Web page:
The last day — Saturday, Dec. 30 — Dave and his cousin Mike headed back to Freedom, in Outagamie County. “It was blue skies, brutally cold and windy — a high of 1F with 25 or 30 mile per hour winds,” he said. “It was not a pleasant day.” Late in the afternoon Mike had to leave, and Dave continued searching for owls on his own. It wasn’t until 3:30 p.m. that he located a juvenile female on a utility pole, but as he was setting up, she left. Soon thereafter, Dave spotted an almost white, probably adult male, but as he was preparing to set up the net a photographer pulled up, walked out of his vehicle to the base of the pole with his camera, and flushed the bird.
The sun was dropping fast, so Dave scrambled in the cold to located the dark female owl again — only to have the same photographer, along with a second vehicle, pull up on either side of him within just feet of the bownet. After a rather tense conversation with the photographers in which he explained what he was doing and asked for some cooperation, Dave moved once more, setting up on a juvenile male away from all of the recent eBird points near Freedom. At first the bird seemed to show some interest, but then it zoomed off in a different direction, catching a small rodent before vanishing in the dusk.
By now, the only light remaining was the glow along the western horizon — but it was enough so that Dave could check power poles as he drove along a road where he had seen a very dark juvenile female the morning before. He spotted the silhouette of a large owl on top of a pole, though Dave had to get fairly close to be sure it was the young female snowy again, and not a great horned owl. He set the bownet by the quiet roadside, close to a home with its garage door open and a truck warming up inside. Dave backed up from the net and used his headlights to illuminate the trap — and caught the female just as the couple that lived in the house pulled out of their driveway. (They were so delighted to see the owl up close that they flagged down another passing neighbor to share the experience with him.)
So that’s Badger, who was tagged that evening and released at her capture site the next morning. Her transmitter is one that the Natural Resources Foundation of Wisconsin and Wisconsin Public Service Foundation have underwritten. She’s remained in a 0.7 square mile (1.8 sq. km) area since she was tagged — a location that’s only a few miles northeast of where one of our 2014 owls, Freedom, was wintering that year.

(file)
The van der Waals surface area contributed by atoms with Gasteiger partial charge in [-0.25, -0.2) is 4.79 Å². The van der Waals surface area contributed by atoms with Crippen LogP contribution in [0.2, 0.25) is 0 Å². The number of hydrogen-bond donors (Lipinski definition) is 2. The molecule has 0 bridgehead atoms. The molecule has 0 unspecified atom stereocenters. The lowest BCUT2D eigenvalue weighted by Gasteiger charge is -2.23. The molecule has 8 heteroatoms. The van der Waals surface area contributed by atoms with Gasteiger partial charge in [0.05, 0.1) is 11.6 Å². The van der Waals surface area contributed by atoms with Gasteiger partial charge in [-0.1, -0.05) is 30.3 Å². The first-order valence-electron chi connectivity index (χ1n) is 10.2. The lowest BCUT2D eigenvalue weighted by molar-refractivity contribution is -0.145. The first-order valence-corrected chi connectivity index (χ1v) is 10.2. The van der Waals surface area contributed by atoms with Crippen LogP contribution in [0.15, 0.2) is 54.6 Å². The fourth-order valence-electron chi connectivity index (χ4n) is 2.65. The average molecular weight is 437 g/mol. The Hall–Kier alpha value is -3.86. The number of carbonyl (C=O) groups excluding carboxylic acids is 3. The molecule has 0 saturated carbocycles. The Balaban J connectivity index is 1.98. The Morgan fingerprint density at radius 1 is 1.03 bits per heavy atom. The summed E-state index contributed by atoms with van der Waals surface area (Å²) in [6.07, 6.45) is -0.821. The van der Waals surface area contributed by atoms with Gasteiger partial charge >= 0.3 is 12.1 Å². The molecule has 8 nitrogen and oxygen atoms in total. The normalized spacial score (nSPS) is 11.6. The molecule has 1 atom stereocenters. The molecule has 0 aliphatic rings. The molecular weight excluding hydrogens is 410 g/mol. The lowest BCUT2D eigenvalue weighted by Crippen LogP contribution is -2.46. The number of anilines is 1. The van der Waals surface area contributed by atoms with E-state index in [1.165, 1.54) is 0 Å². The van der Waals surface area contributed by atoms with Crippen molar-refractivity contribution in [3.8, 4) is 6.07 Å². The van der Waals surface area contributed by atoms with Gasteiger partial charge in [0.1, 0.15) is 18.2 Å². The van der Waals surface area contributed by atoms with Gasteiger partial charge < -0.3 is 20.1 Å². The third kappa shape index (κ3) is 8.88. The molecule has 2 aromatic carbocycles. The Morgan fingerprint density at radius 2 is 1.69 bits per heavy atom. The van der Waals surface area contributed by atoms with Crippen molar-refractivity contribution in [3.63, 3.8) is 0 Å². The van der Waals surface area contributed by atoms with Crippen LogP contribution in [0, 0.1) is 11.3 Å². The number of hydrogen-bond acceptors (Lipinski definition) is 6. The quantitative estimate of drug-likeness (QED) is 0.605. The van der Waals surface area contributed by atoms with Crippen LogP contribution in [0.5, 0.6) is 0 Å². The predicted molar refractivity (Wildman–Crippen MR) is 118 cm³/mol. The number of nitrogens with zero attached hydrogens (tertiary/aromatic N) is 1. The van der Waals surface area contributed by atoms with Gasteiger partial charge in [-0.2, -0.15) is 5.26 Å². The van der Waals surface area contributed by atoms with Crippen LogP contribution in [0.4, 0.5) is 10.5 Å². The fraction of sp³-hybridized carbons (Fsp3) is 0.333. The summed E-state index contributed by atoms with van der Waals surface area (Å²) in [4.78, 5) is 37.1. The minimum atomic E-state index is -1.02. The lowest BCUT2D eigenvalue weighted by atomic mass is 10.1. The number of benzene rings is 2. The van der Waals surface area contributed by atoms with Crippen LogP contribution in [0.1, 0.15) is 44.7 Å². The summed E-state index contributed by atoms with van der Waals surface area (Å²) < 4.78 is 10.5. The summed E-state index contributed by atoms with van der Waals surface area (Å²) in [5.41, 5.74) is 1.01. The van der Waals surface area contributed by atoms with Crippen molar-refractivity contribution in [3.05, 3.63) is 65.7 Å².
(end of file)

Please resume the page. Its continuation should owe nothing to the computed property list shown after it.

After the holidays, Eugene Jacobs, Tom Meyer (director of the Cedar Grove Ornithological Station) and one of Eugene’s interns picked up the effort despite continued intense cold. On Jan. 4 they caught two juvenile male snowies just south of the village of Arlington in southern Columbia County, on the former Arlington Prairie adjacent to Madison Audubon’s Goose Pond Sanctuary. (If the name “Goose Pond” sounds familiar, it’s because Eugene released an adult male owl, relocated away from the Central Wisconsin Airport, there in 2015.)
One of the new birds, while healthy, was a bit small for a transmitter — because like most raptors snowy owls exhibit reverse sexual dimorphism, in which the males average smaller than the females, we’re especially picky about which ones we tag, to make sure the unit is just a few percent of the bird’s weight. But the second male, which weighed more than 1,800 grams (4 pounds), was an ideal candidate for a tag — and so we’re tracking “Arlington,” named for the town, the prairie and the Arlington Agricultural Research Center next door to the Audubon sanctuary, all of which he’s been using since he was tagged. The cost of his transmitter was generously underwritten by the members of Madison Audubon. Look for the maps for Badger and Arlington very soon.
And we’re not done, at least not if we can help it. Eugene and his colleagues are hoping to deploy up to three more transmitters in Wisconsin this winter, and he and Tom Meyer were back in the field Jan. 7 in the Buena Vista Grasslands south of Stevens Point. They weren’t successful, but they’re not through trying — though as the past couple of weeks in the Badger State have shown, it’s not always easy to make plans become a reality.